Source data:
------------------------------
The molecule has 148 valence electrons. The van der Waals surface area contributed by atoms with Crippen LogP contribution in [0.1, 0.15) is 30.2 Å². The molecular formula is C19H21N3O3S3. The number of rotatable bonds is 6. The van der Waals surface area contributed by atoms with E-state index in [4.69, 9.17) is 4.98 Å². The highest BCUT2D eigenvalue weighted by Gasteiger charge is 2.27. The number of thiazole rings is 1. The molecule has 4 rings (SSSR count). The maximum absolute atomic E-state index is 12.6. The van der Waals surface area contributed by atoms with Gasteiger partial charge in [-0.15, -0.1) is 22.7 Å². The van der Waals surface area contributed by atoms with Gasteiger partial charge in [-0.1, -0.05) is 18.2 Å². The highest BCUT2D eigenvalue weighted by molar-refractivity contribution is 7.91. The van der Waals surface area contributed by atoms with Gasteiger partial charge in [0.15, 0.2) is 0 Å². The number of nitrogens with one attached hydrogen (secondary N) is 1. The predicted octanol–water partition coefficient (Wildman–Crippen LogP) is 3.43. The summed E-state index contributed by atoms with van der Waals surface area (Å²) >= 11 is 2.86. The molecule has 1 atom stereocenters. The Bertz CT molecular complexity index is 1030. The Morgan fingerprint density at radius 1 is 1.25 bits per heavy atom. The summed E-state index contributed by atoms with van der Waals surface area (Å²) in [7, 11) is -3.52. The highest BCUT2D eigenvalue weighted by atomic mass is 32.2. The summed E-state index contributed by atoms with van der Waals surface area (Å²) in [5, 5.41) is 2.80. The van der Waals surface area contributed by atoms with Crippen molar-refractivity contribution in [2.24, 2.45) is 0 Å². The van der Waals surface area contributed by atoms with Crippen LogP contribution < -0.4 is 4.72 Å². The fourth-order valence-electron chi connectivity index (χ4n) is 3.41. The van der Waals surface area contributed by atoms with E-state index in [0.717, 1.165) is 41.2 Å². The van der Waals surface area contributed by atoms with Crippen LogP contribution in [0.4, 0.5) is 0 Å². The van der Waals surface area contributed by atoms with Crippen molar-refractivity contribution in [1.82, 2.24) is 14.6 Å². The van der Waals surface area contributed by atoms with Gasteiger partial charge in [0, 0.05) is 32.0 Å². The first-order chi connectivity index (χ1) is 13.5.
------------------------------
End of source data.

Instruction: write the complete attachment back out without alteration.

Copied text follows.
The molecule has 148 valence electrons. The van der Waals surface area contributed by atoms with Crippen LogP contribution in [0.1, 0.15) is 30.2 Å². The molecular formula is C19H21N3O3S3. The number of rotatable bonds is 6. The van der Waals surface area contributed by atoms with E-state index in [4.69, 9.17) is 4.98 Å². The highest BCUT2D eigenvalue weighted by Gasteiger charge is 2.27. The number of thiazole rings is 1. The molecule has 4 rings (SSSR count). The maximum absolute atomic E-state index is 12.6. The van der Waals surface area contributed by atoms with Gasteiger partial charge in [-0.15, -0.1) is 22.7 Å². The van der Waals surface area contributed by atoms with Gasteiger partial charge in [-0.1, -0.05) is 18.2 Å². The highest BCUT2D eigenvalue weighted by molar-refractivity contribution is 7.91. The van der Waals surface area contributed by atoms with Gasteiger partial charge in [0.15, 0.2) is 0 Å². The number of nitrogens with one attached hydrogen (secondary N) is 1. The predicted octanol–water partition coefficient (Wildman–Crippen LogP) is 3.43. The summed E-state index contributed by atoms with van der Waals surface area (Å²) >= 11 is 2.86. The molecule has 1 atom stereocenters. The Bertz CT molecular complexity index is 1030. The Morgan fingerprint density at radius 1 is 1.25 bits per heavy atom. The summed E-state index contributed by atoms with van der Waals surface area (Å²) in [7, 11) is -3.52. The highest BCUT2D eigenvalue weighted by atomic mass is 32.2. The summed E-state index contributed by atoms with van der Waals surface area (Å²) in [5, 5.41) is 2.80. The van der Waals surface area contributed by atoms with Crippen molar-refractivity contribution in [2.24, 2.45) is 0 Å². The van der Waals surface area contributed by atoms with Crippen LogP contribution < -0.4 is 4.72 Å². The fourth-order valence-electron chi connectivity index (χ4n) is 3.41. The van der Waals surface area contributed by atoms with E-state index in [0.717, 1.165) is 41.2 Å². The van der Waals surface area contributed by atoms with Crippen LogP contribution in [0.4, 0.5) is 0 Å². The van der Waals surface area contributed by atoms with Crippen molar-refractivity contribution in [1.82, 2.24) is 14.6 Å². The van der Waals surface area contributed by atoms with Gasteiger partial charge in [0, 0.05) is 32.0 Å². The first-order chi connectivity index (χ1) is 13.5.